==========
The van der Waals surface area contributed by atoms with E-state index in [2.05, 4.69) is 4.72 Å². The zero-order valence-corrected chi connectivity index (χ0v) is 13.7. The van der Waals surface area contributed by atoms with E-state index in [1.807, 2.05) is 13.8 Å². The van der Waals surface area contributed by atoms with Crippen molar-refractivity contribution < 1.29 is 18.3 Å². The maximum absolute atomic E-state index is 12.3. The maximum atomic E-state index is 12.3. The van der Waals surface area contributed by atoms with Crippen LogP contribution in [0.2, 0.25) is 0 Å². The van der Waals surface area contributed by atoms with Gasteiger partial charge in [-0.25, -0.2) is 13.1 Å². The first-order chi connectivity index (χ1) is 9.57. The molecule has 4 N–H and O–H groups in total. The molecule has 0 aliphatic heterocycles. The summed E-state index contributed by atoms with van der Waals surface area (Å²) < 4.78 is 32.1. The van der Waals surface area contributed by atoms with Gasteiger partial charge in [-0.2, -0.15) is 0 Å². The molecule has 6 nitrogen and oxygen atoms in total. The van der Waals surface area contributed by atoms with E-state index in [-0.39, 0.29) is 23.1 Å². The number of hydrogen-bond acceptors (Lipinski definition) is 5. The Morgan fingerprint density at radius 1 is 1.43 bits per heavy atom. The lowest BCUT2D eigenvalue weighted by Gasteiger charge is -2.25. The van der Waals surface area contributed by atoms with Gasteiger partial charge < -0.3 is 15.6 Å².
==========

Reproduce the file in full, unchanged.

The van der Waals surface area contributed by atoms with E-state index in [2.05, 4.69) is 4.72 Å². The zero-order valence-corrected chi connectivity index (χ0v) is 13.7. The van der Waals surface area contributed by atoms with E-state index in [1.807, 2.05) is 13.8 Å². The van der Waals surface area contributed by atoms with Crippen molar-refractivity contribution < 1.29 is 18.3 Å². The maximum absolute atomic E-state index is 12.3. The maximum atomic E-state index is 12.3. The van der Waals surface area contributed by atoms with Crippen LogP contribution in [0.2, 0.25) is 0 Å². The van der Waals surface area contributed by atoms with Gasteiger partial charge in [-0.25, -0.2) is 13.1 Å². The first-order chi connectivity index (χ1) is 9.57. The molecule has 4 N–H and O–H groups in total. The molecule has 0 aliphatic heterocycles. The summed E-state index contributed by atoms with van der Waals surface area (Å²) < 4.78 is 32.1. The van der Waals surface area contributed by atoms with Gasteiger partial charge in [-0.2, -0.15) is 0 Å². The molecule has 6 nitrogen and oxygen atoms in total. The van der Waals surface area contributed by atoms with E-state index in [-0.39, 0.29) is 23.1 Å². The number of hydrogen-bond acceptors (Lipinski definition) is 5. The Morgan fingerprint density at radius 1 is 1.43 bits per heavy atom. The lowest BCUT2D eigenvalue weighted by Gasteiger charge is -2.25. The van der Waals surface area contributed by atoms with Gasteiger partial charge < -0.3 is 15.6 Å².